A Challenge to Conventional Wisdom About Young Voters

Early on in this election season, conventional wisdom told us that voters were angry. There has been a lot of ink spilled over whether that anger is fueled by economic insecurity or nativism/racism. We’ve all seen how Donald Trump is using the former to inflame the latter among white working class men.

But the same arguments took hold during the Democratic primaries, fueled by Sanders strong support from young people who were angry about how the status quo was affecting their economic prospects. That created divisions between them and people of color, who supported Hillary Clinton overwhelmingly and, as I pointed out recently, seem to be more optimistic that the American dream is still alive.

For all the talk about how Brexit mirrors the anger we are witnessing in this election, it is interesting to note that the young people of Britain weren’t buying in. Polls show that they strongly supported the “remain” side of that question. Are British young people less angry (or economically insecure) than those in the U.S.?

Catherine Russell presents some information that challenges the conventional wisdom that has shaped our understanding of what is happening in this election.

Here’s a puzzle for you.

Despite their painfully high student debt burdens, elevated unemployment rates, greater likelihood of living with their parents and their general failure to launch, millennials turn out to be significantly more economically optimistic than their elders.

…younger Americans usually hold more positive views about the economy than their older counterparts do, but the gap has widened significantly in recent years. In newly released data for June, the spread in confidence readings between the young and the old was a whopping 58.8 points.

That’s the widest gap ever recorded.

That is, indeed, a puzzle. There is no doubt that Bernie Sanders tapped into something with young voters. And as many have pointed out, it is important to recognize that because they are the future of Democratic politics.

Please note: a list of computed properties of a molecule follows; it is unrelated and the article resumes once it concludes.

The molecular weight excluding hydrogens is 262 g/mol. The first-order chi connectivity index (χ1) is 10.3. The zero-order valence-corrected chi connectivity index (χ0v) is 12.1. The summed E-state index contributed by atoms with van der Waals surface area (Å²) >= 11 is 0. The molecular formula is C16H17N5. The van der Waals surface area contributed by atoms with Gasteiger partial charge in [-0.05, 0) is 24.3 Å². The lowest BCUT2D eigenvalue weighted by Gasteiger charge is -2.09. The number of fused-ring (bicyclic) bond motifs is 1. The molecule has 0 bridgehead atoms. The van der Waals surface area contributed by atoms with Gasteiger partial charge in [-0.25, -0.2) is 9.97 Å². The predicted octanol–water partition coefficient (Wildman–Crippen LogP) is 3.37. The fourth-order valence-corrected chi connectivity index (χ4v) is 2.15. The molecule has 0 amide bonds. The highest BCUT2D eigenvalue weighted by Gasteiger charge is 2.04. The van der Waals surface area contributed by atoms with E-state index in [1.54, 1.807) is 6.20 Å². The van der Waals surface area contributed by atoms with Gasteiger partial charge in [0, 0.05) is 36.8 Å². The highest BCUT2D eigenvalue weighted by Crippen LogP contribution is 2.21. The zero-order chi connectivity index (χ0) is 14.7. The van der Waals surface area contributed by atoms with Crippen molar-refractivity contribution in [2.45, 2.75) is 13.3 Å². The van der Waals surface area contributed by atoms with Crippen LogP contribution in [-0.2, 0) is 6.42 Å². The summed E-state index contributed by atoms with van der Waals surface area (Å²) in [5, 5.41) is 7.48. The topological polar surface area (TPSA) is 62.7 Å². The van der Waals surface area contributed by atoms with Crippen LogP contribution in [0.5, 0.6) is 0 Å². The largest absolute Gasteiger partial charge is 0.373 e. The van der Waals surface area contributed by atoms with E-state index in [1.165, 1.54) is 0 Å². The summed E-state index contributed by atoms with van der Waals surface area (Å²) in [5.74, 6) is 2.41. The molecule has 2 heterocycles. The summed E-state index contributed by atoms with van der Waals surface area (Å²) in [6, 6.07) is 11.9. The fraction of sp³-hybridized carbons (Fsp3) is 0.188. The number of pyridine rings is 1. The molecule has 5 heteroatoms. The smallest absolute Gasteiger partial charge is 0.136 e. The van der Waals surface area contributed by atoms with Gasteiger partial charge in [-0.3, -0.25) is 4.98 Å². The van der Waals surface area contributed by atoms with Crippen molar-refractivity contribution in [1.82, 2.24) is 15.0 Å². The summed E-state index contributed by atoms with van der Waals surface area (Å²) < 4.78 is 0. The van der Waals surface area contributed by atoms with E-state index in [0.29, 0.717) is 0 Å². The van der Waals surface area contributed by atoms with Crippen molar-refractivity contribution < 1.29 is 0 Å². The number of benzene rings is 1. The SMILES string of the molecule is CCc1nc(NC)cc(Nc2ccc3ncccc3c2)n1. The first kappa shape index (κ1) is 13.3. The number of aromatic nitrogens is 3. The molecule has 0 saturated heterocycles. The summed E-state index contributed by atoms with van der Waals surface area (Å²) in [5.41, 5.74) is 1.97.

I won’t pretend to have all the answers to the puzzle. But it is a good reminder that when we – as Obama once said – “slice and dice the public,” we generalize and can sometimes fail to recognize the bigger picture. So when it comes to young voters, there are some important things to keep in mind. First of all, as Kevin Drum points out (with data), there are huge differences between those who are college educated and those who are not when it comes to how they are faring economically.

College-educated millennials get all the attention, but that’s not because they have it so bad. It’s largely because they loom large in the minds of the press corps—who are all college educated themselves—and because they’re verbal enough that they write a lot about themselves. High school grads, not so much. But they’re the ones who were really hit hard by the Great Recession.

Secondly, as a new report from the Brookings Institute points out: Diversity defines the millennial generation.

Racial diversity will be the most defining and impactful characteristic of the millennial generation. Newly released 2015 Census data points to millennials’ role in transitioning America to the “majority minority” nation it is becoming.

Millennials between ages 18 and 34 are now synonymous with America’s young adults, fully occupying labor force and voting ages. They comprise 23 percent of the total population, 30 percent of the voting age population, and 38 percent of the primary working age population. Among racial minorities their numbers are even more imposing. Millennials make up 27 percent of the total minority population, 38 percent of voting age minorities, and a whopping 43 percent of primary working age minorities.

It won’t be long until it is time to take a serious look at the language we use to describe what is happening. For example: “majority minority” sounds practically Orwellian.

But even beyond that, there are sub-groups within these sub-groups. We can’t simply assume that Cuban millennials have the same experiences that inform their politics as Mexican millennials. Or how about male and female millennials? Or gay/straight millennials? Or Muslim/Christian millennials? How much does a lesbian Cuban Catholic female college graduate have in common with a straight white Protestant male non-college graduate? This is what people mean when they talk about “intersectionality” and it is precisely what David Simon was referring to when he wrote about The Death of Normal.

All of this is going to present a huge challenge for those whose job it is to slice and dice the American electorate in order to tell us something useful about the voting public. In the meantime, you can count me as a skeptic when it comes to how conventional wisdom attempts to capture the minds and hearts of these young voters. That’s because it is most often framed around what “normal” used to mean.

Nancy LeTourneau

Nancy LeTourneau is a contributing writer for the Washington Monthly.